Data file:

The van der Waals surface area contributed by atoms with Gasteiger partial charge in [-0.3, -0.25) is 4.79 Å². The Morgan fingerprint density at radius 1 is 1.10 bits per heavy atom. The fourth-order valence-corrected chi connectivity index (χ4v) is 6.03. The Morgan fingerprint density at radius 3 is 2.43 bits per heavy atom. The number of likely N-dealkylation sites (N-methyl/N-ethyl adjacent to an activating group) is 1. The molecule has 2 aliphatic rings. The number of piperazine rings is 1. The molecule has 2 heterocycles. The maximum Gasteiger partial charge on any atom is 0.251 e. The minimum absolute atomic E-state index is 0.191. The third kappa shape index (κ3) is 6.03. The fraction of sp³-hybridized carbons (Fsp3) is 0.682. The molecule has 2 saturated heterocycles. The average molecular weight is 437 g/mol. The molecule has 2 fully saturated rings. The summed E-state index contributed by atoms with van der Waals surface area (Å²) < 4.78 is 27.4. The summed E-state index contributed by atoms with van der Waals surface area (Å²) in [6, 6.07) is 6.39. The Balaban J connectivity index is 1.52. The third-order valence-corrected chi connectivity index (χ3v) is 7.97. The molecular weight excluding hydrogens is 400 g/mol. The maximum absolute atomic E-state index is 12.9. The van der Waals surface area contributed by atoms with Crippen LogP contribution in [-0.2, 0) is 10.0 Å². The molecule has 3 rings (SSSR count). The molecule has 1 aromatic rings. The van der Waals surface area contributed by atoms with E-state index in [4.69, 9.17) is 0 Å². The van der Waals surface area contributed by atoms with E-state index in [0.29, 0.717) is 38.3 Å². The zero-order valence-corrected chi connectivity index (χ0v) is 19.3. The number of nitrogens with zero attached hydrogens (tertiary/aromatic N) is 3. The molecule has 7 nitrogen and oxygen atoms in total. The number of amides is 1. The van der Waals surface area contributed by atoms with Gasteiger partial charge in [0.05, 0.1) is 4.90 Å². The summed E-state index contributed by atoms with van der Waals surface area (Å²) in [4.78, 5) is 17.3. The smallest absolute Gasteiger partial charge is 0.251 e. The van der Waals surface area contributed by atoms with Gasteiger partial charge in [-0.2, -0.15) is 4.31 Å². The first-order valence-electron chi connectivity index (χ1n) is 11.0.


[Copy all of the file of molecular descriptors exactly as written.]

The van der Waals surface area contributed by atoms with Gasteiger partial charge in [-0.3, -0.25) is 4.79 Å². The Morgan fingerprint density at radius 1 is 1.10 bits per heavy atom. The fourth-order valence-corrected chi connectivity index (χ4v) is 6.03. The Morgan fingerprint density at radius 3 is 2.43 bits per heavy atom. The number of likely N-dealkylation sites (N-methyl/N-ethyl adjacent to an activating group) is 1. The molecule has 2 aliphatic rings. The number of piperazine rings is 1. The molecule has 2 heterocycles. The maximum Gasteiger partial charge on any atom is 0.251 e. The minimum absolute atomic E-state index is 0.191. The third kappa shape index (κ3) is 6.03. The fraction of sp³-hybridized carbons (Fsp3) is 0.682. The molecule has 2 saturated heterocycles. The average molecular weight is 437 g/mol. The molecule has 2 fully saturated rings. The summed E-state index contributed by atoms with van der Waals surface area (Å²) < 4.78 is 27.4. The summed E-state index contributed by atoms with van der Waals surface area (Å²) in [6, 6.07) is 6.39. The Balaban J connectivity index is 1.52. The third-order valence-corrected chi connectivity index (χ3v) is 7.97. The molecular weight excluding hydrogens is 400 g/mol. The maximum absolute atomic E-state index is 12.9. The van der Waals surface area contributed by atoms with Crippen LogP contribution in [-0.2, 0) is 10.0 Å². The molecule has 3 rings (SSSR count). The molecule has 1 aromatic rings. The van der Waals surface area contributed by atoms with E-state index in [4.69, 9.17) is 0 Å². The van der Waals surface area contributed by atoms with E-state index in [0.29, 0.717) is 38.3 Å². The zero-order valence-corrected chi connectivity index (χ0v) is 19.3. The number of nitrogens with zero attached hydrogens (tertiary/aromatic N) is 3. The molecule has 7 nitrogen and oxygen atoms in total. The number of amides is 1. The van der Waals surface area contributed by atoms with Gasteiger partial charge in [0.05, 0.1) is 4.90 Å². The summed E-state index contributed by atoms with van der Waals surface area (Å²) in [4.78, 5) is 17.3. The smallest absolute Gasteiger partial charge is 0.251 e. The van der Waals surface area contributed by atoms with Gasteiger partial charge in [-0.2, -0.15) is 4.31 Å². The first-order valence-electron chi connectivity index (χ1n) is 11.0.